Maintaining the amount of water you give your garden is not always as easy as turning on a hose.
Over-watering, under-watering and irregular watering schedules can leave your garden struggling for some structure. Besides a regular watering schedule, it's also important to think of the impact your water use is having on your community, as well as the environment as a whole.
Creating and maintaining a good watering plan can save you money, make your plants grow better and make less of an impact on the world around you.
The best place to start is with a simple checklist.
10 watering tips for better plants
1. Water weekly and then every other day as the summer gets hotter. There is no need to water every day. Place soaker hoses through your garden rows so watering isn't such a hassle. The structure also gives your plants time to uptake the moisture into their system on a regular schedule.
*Note: For container gardens, however, sometimes daily watering is necessary.
2. Water slowly and deeply. Most plants need to be watered six to ten inches below the ground's surface to really feel the effects, and this just isn't possible with spontaneous watering or a squirt with a hose. Having soaker hoses will make this easier as well. You'll be able to turn on your water and let it flow nice and slow down the roots while you work somewhere else in the garden, or put your feet up while admiring your plants.
3. Use mulch! Mulching will help hold the moisture you disperse into the soil. On hotter days, this is especially helpful to not have the soil directly exposed where the moisture can evaporate. For flowerbeds, cedar, pine or sawdust can be used. In the garden, wheat straw works great to place between rows and around the plants themselves to keep in much needed moisture. This will also cut back on any unwanted weed growth.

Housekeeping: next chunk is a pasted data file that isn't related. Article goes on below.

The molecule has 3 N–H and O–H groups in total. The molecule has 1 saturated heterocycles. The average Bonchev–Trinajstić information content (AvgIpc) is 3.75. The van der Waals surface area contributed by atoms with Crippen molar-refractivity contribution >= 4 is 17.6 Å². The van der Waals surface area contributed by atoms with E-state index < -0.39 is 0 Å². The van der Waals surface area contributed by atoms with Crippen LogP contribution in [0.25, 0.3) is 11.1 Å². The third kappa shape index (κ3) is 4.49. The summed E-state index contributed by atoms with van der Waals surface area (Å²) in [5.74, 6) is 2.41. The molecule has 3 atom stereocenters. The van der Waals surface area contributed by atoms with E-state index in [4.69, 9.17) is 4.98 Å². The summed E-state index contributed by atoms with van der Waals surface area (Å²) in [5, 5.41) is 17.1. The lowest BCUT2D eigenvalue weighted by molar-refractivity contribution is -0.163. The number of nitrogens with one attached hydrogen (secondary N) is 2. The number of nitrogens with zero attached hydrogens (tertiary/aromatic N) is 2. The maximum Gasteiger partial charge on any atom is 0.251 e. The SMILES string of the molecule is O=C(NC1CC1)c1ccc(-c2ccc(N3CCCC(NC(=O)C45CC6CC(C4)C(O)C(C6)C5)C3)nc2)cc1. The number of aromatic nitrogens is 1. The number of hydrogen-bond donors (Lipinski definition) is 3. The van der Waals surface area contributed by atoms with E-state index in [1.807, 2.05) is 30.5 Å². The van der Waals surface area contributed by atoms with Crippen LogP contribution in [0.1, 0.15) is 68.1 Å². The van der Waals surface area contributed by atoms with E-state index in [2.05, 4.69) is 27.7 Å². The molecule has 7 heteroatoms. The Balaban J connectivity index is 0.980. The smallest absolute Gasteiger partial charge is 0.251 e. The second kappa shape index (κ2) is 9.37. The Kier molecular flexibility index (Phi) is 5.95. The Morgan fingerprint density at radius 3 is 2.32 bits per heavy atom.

4. Water your garden early in the day, if possible. This is especially important in the heat of summer when plants should be well hydrated before the scorching sun gets too high in the sky.
5. Although some early afternoon watering is OK, avoid watering too late in the evening. Water won't evaporate as easily off the plants and leave them more susceptible to disease.
6. When planting, organize your garden upon water need. Some plants need more water than others, so having your garden designed to accommodate your plants for need is better in the long run. You'll avoid under watering some and over watering others.
7. Give your garden the "finger test." Push your finger down into the soil around your plants. If it's moist at your second knuckle, you can lay off watering. If it's dry, then it's time to give your thirsty garden a drink.
8. To help keep your plants clear of disease, make sure to water at the roots, not on the leaves. Adding a soaker hose to your garden-watering scheme will also help you steer clear of disease.
9. Watering at the roots and avoiding water on leaves will also keep your plants from getting sunburned. Yes, plants can get burned, too! The heat of the sun can literally burn your leaves when the water droplets begin to evaporate in the midday sun.
10. To save on your water bill, use a water collection system, like a rain barrel. You can easily place buckets around the eaves of your house to collect water, but to avoid mosquitoes, you can build or buy a rain barrel that attaches to your gutter. You'll be able to collect water all season for use on your plants.
Twinkle VanWinkle has more than 20 years of professional cooking under her apron strings, feeding thousands of friends, family and other folks. She baked apple pies for the "Oprah Winfrey Show" and has appeared on Food Network's "The Best Of..." Along with producing dynamic lifestyle content for LIN Media, she is a mother, urban gardener, chef, musician and social media fanatic.